What you eat has a profound effect on how you think.
People go on diets for many reasons, but most commonly they are used to get one's body into better physical shape. That is a worthwhile goal, but imagine if we pushed the definition of a diet even further and thought of it as a way to improve mental health, as well?
It makes sense. Think of the way in which each of us uses food to boost our mood or energy levels: coffee when we're tired, chocolate when we're down, sugary treats for a jolt of energy, hot oily fries to perk up on a long road trip (my personal vice). But as neuroscientist Lisa Mosconi writes for The Guardian, we should be harnessing more of the good power in food to enhance the way we think and perform mentally.
"Whatever you just ate will be part of what you will think. For anyone lucky enough to use their brain for a living, this has immediate professional outcomes. In the long term, this affects every one of us, because food affects not just our moods and thoughts but also the way we age."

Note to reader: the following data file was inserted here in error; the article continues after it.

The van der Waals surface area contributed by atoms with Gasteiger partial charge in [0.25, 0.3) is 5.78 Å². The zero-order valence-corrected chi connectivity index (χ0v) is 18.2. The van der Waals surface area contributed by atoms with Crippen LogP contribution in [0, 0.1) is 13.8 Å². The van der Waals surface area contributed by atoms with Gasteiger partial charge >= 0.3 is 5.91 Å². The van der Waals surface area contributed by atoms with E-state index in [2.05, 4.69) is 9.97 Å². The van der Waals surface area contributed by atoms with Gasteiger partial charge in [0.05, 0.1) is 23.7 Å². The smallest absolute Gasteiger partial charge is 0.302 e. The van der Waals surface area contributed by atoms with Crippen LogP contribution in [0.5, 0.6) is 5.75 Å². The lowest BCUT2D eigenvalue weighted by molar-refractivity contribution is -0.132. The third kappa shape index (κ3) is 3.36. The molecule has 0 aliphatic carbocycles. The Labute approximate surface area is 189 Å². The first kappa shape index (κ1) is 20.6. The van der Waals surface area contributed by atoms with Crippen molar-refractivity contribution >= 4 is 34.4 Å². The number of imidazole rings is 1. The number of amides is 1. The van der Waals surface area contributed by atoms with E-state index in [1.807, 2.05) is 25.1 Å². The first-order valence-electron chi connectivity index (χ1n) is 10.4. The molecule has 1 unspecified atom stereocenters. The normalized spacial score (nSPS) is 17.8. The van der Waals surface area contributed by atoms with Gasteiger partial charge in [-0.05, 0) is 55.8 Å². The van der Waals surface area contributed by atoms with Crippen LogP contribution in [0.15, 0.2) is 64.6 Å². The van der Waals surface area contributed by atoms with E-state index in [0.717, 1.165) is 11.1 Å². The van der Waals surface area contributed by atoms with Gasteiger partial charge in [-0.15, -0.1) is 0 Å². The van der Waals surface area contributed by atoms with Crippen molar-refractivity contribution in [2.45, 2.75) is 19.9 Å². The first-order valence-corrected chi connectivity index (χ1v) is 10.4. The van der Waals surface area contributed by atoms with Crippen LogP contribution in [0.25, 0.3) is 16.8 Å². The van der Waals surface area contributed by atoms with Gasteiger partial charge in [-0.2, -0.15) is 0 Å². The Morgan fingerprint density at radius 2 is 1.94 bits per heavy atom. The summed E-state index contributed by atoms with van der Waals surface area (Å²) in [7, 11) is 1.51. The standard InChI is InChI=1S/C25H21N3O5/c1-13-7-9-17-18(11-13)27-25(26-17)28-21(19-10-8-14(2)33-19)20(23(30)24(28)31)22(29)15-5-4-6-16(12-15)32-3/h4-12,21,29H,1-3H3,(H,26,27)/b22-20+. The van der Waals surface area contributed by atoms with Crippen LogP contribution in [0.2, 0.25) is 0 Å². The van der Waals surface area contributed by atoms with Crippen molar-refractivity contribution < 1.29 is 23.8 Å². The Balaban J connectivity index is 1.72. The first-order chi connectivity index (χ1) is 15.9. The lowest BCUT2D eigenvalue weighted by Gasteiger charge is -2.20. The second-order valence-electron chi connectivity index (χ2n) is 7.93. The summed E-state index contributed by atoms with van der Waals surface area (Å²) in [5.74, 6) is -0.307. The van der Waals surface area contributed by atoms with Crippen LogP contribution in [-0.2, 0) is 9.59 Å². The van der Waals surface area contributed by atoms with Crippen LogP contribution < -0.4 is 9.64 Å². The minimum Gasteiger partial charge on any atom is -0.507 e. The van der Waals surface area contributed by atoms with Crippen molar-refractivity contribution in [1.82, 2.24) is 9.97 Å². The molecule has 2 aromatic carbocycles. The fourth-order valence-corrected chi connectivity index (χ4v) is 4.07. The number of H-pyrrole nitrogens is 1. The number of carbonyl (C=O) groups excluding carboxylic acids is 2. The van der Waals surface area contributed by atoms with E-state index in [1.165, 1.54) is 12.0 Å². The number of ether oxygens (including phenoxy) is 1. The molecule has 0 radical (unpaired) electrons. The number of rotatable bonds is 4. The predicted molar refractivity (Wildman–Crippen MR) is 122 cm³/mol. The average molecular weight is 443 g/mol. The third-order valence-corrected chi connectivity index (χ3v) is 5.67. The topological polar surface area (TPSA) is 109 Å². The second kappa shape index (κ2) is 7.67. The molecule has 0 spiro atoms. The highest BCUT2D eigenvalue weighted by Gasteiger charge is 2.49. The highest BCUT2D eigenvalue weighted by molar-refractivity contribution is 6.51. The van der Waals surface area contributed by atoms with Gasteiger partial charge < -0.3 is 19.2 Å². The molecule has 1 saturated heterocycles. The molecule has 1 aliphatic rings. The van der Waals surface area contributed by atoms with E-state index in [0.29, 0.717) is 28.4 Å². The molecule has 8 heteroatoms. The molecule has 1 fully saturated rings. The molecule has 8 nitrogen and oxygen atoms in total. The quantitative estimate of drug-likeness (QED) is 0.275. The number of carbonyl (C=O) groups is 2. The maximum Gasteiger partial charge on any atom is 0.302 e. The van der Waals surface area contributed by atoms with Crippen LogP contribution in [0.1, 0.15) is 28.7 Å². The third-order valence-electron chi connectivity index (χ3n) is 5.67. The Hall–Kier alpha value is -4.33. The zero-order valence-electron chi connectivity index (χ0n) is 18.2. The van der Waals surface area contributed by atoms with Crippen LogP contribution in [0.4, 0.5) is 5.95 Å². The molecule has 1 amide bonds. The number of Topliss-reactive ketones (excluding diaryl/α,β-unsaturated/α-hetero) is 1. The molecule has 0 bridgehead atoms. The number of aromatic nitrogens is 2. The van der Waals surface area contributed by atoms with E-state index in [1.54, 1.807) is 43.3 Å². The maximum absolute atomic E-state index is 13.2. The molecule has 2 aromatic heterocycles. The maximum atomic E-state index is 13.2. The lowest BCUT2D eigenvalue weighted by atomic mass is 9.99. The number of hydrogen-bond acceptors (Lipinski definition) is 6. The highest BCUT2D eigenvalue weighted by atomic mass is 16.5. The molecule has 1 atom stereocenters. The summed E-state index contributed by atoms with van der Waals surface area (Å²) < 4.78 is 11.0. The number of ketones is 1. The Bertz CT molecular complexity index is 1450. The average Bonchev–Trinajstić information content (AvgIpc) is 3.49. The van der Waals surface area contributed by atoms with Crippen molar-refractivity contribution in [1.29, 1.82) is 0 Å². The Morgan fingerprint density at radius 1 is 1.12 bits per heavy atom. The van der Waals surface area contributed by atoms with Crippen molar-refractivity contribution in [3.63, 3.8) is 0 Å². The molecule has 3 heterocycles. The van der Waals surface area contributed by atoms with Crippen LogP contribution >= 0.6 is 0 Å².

Mosconi's research has found that the foods we eat have a measurable impact on how our brains age and their susceptibility to diseases like Alzheimer's. Certain foods that are staples of the Western diet, such as fast, fatty, overly-processed foods and sweet fizzy drinks, cause the brain to shrink prematurely (when compared to people on a Mediterranean diet), while leading to fatigue and sluggishness.
"Subsequent studies provided even more alarming evidence that people on the Western diet had started developing Alzheimer’s plaques already in their 40s and 50s. These are all signs of accelerated ageing and increased risk of future dementia."
So, the next time you're debating between candy or carrots for a late afternoon pick-me-up, think about more than just your waistline. Your mental agility and longevity are also at stake.
Which brain-building foods does Mosconi recommend?
The list will be familiar to anyone who has read about the Mediterranean diet -- a blend of fatty fish (sardines, mackerel, salmon, anchovies) to protect brain against disease; dark leafy greens (swiss chard, kale, rapini, spinach) that fortify the nervous system; berries to keep memory sharp; extra-virgin vegetable oils (olive and flax) that contain heart-healthy monounsaturated fats; complex carbohydrates (whole grains, sweet potatoes, legumes) for energy, stable blood sugar, and fibre; and plenty of water to keep the brain hydrated.